9 And what about your pinna? Or should I say pinnae?

Well, as anyone who has worked with me knows, they are removable and made of a softer rubber. My first pair was fabricated by taking complete impressions of the ears of 24 subjects (12 males and 12 females, available from the staff of the IRPI company). Extensive measurements were taken to obtain a “standardized” pinna that was both dimensionally and acoustically average. Again, the goal was to determine the “median ear.”

All those data were published by Mahlon Burkhard and Rich Sachs in the 1975 JASA article you mentioned earlier. Oh, by the way, the ear that best fit the median values belonged to Sheila Sachs, the wife of Rich Sachs, one of my developers.

As time went on, there seemed to be a concern among people using my first pair of ears; they thought they were too small. So, the folks at IRPI went back to the original impressions and selected a second pair of ears that were two standard deviations larger than the original median values, although acoustical performance was still the main controlling requirement. These were called the “two-sigma ears” and these larger pinnae are most commonly used today.

Over the years, my pinnae have been manufactured in different colors, and I've heard there are at least four different colors out there. I'm not sure, however, that there is a clear color-coding system for small versus large.

10 Obviously, your fame is related to your head and torso, and pinnae, but don't you think the Zwislocki coupler contributed to your success?

Most definitely. It's true that before my time, pretty much all hearing aid measurements were conducted using the 2-cc coupler. You're probably aware of Romanow's 1942 article about the 2-cc coupler, considered the seminal reference on that topic. Don't forget, though, even then he talked about the importance of including “real ear” factors. But you're right, when I appeared we brought two new things to the table, two good things I think: testing on a manikin and using a coupler that was more representative of the real ear.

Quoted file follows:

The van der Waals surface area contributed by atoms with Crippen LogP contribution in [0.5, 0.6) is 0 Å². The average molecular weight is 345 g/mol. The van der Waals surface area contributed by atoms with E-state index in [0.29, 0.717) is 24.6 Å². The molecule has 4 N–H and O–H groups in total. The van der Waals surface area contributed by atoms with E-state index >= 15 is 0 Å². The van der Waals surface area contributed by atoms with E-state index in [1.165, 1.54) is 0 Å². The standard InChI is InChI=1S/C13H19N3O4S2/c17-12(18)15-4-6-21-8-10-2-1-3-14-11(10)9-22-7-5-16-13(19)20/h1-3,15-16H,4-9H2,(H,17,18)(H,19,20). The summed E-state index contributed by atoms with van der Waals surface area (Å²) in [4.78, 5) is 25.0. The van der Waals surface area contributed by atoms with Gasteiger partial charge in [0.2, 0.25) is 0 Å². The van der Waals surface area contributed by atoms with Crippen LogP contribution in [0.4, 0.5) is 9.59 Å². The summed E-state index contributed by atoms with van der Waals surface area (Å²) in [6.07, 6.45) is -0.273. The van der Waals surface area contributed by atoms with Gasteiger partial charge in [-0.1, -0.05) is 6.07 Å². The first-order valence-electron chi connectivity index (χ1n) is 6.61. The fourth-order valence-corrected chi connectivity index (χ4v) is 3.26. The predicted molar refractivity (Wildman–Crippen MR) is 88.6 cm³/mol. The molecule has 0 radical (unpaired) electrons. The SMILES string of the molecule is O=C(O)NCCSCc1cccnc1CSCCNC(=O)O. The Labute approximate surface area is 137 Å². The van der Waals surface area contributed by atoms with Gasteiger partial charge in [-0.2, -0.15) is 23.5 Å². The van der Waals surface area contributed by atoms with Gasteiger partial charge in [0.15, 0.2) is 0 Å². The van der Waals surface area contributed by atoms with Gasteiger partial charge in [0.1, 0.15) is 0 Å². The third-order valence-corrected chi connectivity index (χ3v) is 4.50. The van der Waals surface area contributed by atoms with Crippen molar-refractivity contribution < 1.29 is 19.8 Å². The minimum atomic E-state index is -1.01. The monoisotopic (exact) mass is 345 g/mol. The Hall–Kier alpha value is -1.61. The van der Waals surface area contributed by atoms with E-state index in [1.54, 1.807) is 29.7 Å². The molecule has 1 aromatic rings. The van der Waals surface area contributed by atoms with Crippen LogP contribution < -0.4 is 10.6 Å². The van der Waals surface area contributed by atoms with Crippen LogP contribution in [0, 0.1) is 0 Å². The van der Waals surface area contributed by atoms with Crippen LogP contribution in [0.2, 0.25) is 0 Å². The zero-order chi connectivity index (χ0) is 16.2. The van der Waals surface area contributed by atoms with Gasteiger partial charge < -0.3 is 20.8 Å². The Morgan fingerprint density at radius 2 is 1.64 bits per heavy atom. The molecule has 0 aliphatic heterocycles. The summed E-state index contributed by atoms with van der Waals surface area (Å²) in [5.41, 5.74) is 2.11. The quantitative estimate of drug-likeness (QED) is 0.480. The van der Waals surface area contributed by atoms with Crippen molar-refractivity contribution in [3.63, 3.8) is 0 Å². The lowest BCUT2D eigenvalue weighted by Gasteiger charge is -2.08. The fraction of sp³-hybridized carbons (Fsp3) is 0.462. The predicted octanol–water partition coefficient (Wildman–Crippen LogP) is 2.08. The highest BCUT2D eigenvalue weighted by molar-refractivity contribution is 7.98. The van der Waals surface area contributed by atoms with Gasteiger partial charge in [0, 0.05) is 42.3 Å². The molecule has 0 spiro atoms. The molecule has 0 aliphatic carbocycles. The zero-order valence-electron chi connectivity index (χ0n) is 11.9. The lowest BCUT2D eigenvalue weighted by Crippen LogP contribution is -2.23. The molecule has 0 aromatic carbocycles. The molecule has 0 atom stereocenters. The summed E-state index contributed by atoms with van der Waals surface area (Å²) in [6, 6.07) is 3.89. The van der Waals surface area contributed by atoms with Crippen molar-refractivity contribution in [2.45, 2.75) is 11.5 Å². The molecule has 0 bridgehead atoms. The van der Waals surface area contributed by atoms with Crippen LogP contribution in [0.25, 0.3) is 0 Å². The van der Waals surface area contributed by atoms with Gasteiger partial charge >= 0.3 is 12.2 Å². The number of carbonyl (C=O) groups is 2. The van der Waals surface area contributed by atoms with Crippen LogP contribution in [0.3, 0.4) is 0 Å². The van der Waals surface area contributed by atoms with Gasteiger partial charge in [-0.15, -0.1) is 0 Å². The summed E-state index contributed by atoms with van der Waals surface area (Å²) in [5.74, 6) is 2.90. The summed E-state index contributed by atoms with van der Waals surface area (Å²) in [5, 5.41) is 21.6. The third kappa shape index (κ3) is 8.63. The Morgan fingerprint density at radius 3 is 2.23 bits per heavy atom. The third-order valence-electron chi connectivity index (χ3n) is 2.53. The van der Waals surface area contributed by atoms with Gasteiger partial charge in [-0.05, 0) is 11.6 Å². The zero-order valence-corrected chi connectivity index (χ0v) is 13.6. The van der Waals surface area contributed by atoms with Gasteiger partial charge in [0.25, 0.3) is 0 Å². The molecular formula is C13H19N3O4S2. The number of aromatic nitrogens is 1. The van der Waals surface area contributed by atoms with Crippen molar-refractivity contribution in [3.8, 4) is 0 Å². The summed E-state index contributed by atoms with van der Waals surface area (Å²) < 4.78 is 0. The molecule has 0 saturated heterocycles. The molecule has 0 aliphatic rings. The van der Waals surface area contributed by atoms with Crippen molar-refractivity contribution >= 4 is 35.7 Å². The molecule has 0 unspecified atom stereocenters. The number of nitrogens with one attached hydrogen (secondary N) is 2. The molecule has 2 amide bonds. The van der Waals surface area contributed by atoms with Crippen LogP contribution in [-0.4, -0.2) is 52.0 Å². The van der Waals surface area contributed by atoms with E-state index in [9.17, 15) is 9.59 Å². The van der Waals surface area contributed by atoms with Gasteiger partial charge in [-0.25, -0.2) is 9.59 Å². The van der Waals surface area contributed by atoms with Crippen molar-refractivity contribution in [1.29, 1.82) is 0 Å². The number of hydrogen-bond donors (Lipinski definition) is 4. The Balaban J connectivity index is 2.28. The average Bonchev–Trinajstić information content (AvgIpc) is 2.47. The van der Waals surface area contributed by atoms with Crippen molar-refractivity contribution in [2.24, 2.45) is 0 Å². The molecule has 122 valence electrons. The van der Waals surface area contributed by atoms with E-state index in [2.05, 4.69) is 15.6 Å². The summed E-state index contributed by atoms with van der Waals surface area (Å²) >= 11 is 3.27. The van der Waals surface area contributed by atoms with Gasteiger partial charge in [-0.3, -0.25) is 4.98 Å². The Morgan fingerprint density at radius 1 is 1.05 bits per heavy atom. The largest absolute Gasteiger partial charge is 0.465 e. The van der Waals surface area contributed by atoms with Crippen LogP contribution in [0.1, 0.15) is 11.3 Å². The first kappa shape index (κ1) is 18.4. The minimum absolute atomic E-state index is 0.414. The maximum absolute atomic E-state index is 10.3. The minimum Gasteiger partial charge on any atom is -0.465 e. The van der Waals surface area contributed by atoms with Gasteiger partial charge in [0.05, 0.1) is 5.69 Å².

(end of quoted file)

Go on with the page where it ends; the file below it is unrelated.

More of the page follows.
In the late 1960s there was considerable interest in developing a mechanical structure that replicated the acoustic performance of a human ear. At the same time I was in the planning stages, Josef Zwislocki developed the Zwislocki Coupler at Syracuse University. He had conducted considerable research with this device and had good supporting data. The folks at IRPI took a look at his coupler, and liked what they saw. They made some minor changes to make sure it was stable and reproducible, and the coupler, called the DB-100, became part of my design.

11 Weren't those early years pretty exciting for you?

Well, sort of, but some of it wasn't so much fun. You would think the world of hearing aid measurement would have been delighted to have someone like me. But, when I first appeared in 1972, a few “scientists” were a little apprehensive about my measurements, so in the next couple years I had to put up with a lot of poking, prodding, and measuring. There probably was not one body part that was not subjected to some criticism.

By far the best part of my life in the 1970s was the people I met. Do you know where I went when I left Knowles? They drove me over to the auditory research laboratory at Northwestern University to work with Raymond Carhart! Once I got there, they put me on a specially designed rotating stand. How cool is that? Rotating in the same room as the father of audiology.

The connection here of course, other than the proximity, was that Dr. Carhart was friends with Hugh Knowles, and over the years both of them had been very involved in hearing aid standards, and served on numerous committees together.

12 Where to next after your visit with Carhart?

As you might have heard, the VA was very interested in me. They routinely conducted a formalized electroacoustic evaluation of commercially available hearing aids, and they were one of the first groups to encourage and promote more realistic hearing aid testing. In particular, they were interested in predicting “real-ear” gain.

Another area of interest was that back in the early 1970s the military and the VA were doing many “open fittings.” The traditional 2-cc coupler measures simply don't tell the whole story (or at least not the correct story). I know, some of you younger readers think that open fittings are something new, but, trust me, people were sticking open earmolds (or #13 tubing only) in my ears and making measurements over 30 years ago!